Our book club conversation ended up changing my feelings about the book. One of the moms/daughters in our club has a family member with autism, and they explained that the book oversimplified several components of spectrum disorder and didn’t give an accurate picture of what someone with autism is really like. They took issue with some of the therapies Caitlyn’s counselor used to help her understand other people’s emotions, finding them patronizing and insulting. To be fair, Caitlyn has Asperger’s, which is high-functioning autism, and the author has a daughter with Asperger’s so she was clearly basing the character on her real-life experience. But my friend’s and her daughter’s reactions did color my view of the book. Also, I was bothered by the way that Caitlyn’s guidance counselor kept trying to “fix”or change her, rather than accepting Caitlyn for who she was and helping her navigate the world as Caitlyn.

The girls found Mockingbird to be very sad. They felt sorry for Caitlyn and her father, and were touched by the friendship Caitlyn developed with a younger boy who had also lost a family member in the same shooting. The book was appropriate for 5th-6th grade and held their attention. I found it very sad and compelling as I was reading it, but took issue with the end goal, which was to “fix” Caitlyn rather than work within her limitations.


Bennington Girls Are Easy by Charlotte Silver has a good premise: chronicle the friendship of two Bennington grads from their early twenties to their mid-thirties as they experience moving to New York City, meeting men, finding their professional footing, and navigating friendship as young adults instead of college students.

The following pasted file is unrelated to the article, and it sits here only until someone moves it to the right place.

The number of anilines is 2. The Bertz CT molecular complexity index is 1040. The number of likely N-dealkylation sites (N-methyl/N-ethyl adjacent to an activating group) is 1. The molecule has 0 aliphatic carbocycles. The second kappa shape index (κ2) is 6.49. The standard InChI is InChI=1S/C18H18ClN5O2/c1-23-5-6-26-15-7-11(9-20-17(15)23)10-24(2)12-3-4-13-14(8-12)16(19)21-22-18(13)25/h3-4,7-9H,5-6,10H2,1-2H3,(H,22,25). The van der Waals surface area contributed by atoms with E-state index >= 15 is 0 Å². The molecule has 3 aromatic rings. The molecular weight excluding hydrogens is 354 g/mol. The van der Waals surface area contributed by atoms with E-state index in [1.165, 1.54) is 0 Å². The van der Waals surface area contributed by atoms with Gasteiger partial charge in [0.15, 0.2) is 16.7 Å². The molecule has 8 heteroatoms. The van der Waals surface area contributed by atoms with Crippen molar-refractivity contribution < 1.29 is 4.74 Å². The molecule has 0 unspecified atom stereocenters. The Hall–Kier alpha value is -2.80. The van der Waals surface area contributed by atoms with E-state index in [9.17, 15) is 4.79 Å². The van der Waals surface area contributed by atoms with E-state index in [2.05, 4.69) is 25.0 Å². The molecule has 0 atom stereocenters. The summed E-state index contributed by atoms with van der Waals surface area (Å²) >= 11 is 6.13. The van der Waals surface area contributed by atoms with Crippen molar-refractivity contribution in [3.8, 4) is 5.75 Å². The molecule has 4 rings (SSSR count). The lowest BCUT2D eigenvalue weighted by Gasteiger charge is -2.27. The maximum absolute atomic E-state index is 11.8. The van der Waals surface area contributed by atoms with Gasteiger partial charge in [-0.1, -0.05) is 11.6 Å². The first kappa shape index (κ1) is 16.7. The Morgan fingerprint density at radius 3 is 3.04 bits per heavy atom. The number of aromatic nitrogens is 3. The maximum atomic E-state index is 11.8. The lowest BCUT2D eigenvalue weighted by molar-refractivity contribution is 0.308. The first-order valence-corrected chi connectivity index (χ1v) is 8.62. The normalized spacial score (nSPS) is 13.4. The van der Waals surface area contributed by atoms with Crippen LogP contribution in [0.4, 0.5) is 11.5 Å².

Sadly, Bennington Girls Are Easy did not live up to my expectations.

Let’s start with the positive. Silver is a good writer with a sharp sense of humor. I enjoyed her commentary about New York and its boroughs, particularly Brooklyn. She skewered trends, neighborhoods, even whole colleges in a pretty entertaining way. Silver also has a good handle on aging, in particular the erosion of the feeling of invincibility and dazzling youth as women approach 30. She also comes up with really funny names for her characters, like Bitsy Citron and Vicky Lalage:


And now the negative. The characters! They were vapid, self-absorbed, materialistic and uninteresting. All of them. It was impossible to care about any of these women. The two main characters had a falling out halfway through the book, and they were each just so awful to each other that I couldn’t bother to take a side. These women went to Bennington, and not a single one of them had a job, not to mention a career. One was at least entrepreneurial in her late 20s, launching a lemonade stand (!) in Brooklyn that she turned into a company that made seasonal locally-sourced jam, but even that business tanked after a few years.

I think the hardest thing for me to take was that these women showed so little evolution of their worldview over a decade. One character appeared to mature a little bit, showing some sense of self-awareness of her privileged place in the world, but her awareness quickly turned into bitterness and cynicism, her self-absorption intact.

I do want to give credit to Rachel Fulginiti, who did a masterful job with the audio version of Bennington Girls Are Easy. If it weren’t for her entertaining, breathy delivery, I would have given up on the book a long time ago. She made it much funnier and kept me going.

Bennington Girls Are Easy was not without its touching moments, but they were few and very far between. I was mostly annoyed as I read it, which is never a good sign. There’s probably a band of rich New Yorkers who would appreciate this book, seeing themselves in the WASPy characters who have very few cares in the world, but I think it is less palatable for a wider audience.

BEST BOY by Eli Gottlieb

Eli Gottlieb’s new novel Best Boy is told from the perspective of a 50-something autistic man named Todd. The elder statesman of his residential facility, Todd was institutionalized from a young age due to his developmental challenges. He’s highly functioning, but has many of the hallmarks of autism: he can’t process certain sensory inputs, he finds great comfort in routine, he’s not empathetic or good at interpreting others’ social cues and his emotional understanding of the world is very limited. But Gottlieb’s door into Todd’s mind reveals a heartbreaking sadness that helps develop an emotional connection between him and the reader.